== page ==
1. Why didn’t I draw an animal that was native to Ireland in the first place?
  2. Was I convinced that elephants came from Ireland or was it the first animal that came to mind?
  3. I can’t draw elephants now; how on earth did I manage to draw one from memory without the aid of Google?

I can still see that elephant now, hands clutching where it’s penis should be, in extreme pain because of my kick to the cohonies. It is as if it’s been etched to the back of my mind, ready to haunt me when the time is right. Yes, I believe the elephant also had hands. Perhaps this is a rare instance of British pride where I wanted to believe that we were good at something and to share that with the rest of Europe.

By the way, have you ever read the lyrics to ‘Ooh Aah… Just a Little Bit’? My favourite line is:

“I’ll give you love you can’t ignore.”

What kind of love is that? The one where you send bits of yourself through the post? The one where you set yourself on fire and jump off a building? It seems a bit full on for what is essentially a song about having a shag with someone.

Avatar Luck be a Musician Tonight

I am one of those people who secretly doesn’t know how lucky they are.

That’s a lie, actually.

I am one of those people who occasionally is convinced that luck completely passes them by but, in actuality, it washes up like waves on a beach more often than not. For every instance of not putting one of those new five pound notes in my wallet (everywhere else they jump out and I’m a fiver down) there is something else waiting round the corner, be it a clear run into work on a morning or a one in a mil find on eBay.

Let me tell you about the 23 June 2019.

I am invited by a friend to go to a gig in case someone drops out. I am officially on the ‘waiting’ list so to speak. The closer it gets to the gig it is quite clear that the other person is not coming so the ticket is offered to me, and despite my pleas it is given for free (no, I’m not spitting rhymes over a hot beat, the sentence came out that way). The gig in question is Nick Cave in Conversation at the Sage. I have dabbled in wor Nick and the Bad Seeds over the years with mixed results. This is not the kind of evening that you say no to; you grab it with your sweaty hands and you run away screaming like a frantic, happy loon.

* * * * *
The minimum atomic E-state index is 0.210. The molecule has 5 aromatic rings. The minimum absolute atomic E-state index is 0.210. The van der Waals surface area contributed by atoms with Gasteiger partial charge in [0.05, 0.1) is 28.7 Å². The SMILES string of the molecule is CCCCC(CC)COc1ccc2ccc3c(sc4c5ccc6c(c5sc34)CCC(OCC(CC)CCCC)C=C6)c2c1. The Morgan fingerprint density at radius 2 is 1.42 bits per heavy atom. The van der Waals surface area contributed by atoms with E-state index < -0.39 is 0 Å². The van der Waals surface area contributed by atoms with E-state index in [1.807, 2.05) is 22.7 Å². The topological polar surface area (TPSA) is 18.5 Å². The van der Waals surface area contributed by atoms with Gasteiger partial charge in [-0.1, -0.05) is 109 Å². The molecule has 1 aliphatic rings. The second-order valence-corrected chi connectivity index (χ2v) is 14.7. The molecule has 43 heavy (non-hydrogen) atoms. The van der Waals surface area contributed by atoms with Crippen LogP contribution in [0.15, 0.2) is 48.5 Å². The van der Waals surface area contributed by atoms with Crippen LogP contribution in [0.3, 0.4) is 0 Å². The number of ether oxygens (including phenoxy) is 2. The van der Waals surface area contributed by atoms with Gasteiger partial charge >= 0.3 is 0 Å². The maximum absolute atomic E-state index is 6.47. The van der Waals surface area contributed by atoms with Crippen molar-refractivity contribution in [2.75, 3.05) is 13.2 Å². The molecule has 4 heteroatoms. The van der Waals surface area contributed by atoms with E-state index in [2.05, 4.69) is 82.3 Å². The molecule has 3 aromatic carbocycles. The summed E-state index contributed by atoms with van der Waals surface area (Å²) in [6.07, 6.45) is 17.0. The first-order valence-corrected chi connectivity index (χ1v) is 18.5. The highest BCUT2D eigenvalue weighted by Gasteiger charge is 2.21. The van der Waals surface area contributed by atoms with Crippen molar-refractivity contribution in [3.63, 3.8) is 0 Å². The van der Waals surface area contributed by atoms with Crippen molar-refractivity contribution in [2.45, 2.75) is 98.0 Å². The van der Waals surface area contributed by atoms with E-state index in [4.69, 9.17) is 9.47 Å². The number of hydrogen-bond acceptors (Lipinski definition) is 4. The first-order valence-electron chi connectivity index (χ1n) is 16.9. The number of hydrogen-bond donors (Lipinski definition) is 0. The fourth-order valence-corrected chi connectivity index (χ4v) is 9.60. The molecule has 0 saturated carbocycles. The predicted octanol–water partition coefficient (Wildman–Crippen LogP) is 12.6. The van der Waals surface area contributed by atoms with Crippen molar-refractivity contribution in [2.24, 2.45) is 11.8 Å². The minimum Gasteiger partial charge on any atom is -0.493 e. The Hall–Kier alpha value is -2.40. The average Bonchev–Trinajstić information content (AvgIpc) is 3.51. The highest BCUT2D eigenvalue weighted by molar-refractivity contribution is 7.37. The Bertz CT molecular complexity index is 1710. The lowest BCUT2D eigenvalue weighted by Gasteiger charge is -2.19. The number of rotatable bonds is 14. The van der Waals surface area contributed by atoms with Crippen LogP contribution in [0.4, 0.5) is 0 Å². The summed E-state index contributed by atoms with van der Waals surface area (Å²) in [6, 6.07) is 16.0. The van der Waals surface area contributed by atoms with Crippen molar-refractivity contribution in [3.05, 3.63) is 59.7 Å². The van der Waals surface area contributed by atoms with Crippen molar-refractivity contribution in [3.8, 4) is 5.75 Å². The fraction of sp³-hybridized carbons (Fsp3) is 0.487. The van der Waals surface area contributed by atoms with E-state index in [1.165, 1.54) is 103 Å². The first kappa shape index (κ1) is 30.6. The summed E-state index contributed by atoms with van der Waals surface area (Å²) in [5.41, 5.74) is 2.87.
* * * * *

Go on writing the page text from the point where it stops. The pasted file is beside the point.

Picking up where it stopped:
So I turn up and meet the rest of the friends group, who are all rallied round drinking wine, and everyone seems really nice. The usual polite tidbits of conversation are floated round although that doesn’t last for very long because out of the corner of my eye I can see a man approaching. He is coming directly for us.

“How many are in your group?” he says. We all look at each other, we need someone to volunteer as spokesperson. I don’t remember who but a few people stumble up that there are six of us. “Great,” says the guy, “how would you fancy sitting on stage with Nick? You have to be by this door at exactly 7pm (11 minutes time!) and wear these special bands. I’ll run you through the rest of the rules when you’re led to your seats.”

We all look at each other again; what just happened there? There’s not much time to lose though so we all rush to the toilet and head to the door. More stagehands lead us right onto the stage: there are tables set aside with candles on, creating a kind of arc around the middle, which contains a beautiful piano and nothing more. The rules are pretty simple; shut the fuck up, don’t go near him and don’t bother him. Even I, with my primitive brain can handle this.

Nick Cave talks and plays music for almost three hours. He is roughly ten feet from where I am sitting. Nobody is allowed to take photos of him when he is performing meaning that the only memento I have, apart from the ticket and the special band, is a picture of an empty piano with no-one playing it taken about half an hour before it all started. He was amazing, a voice still raw and strong, a plethora of songs all hand-picked on the night, right there and then, whatever people suggest or he feels like playing is done. I have never seen anything like it and I doubt I will ever again.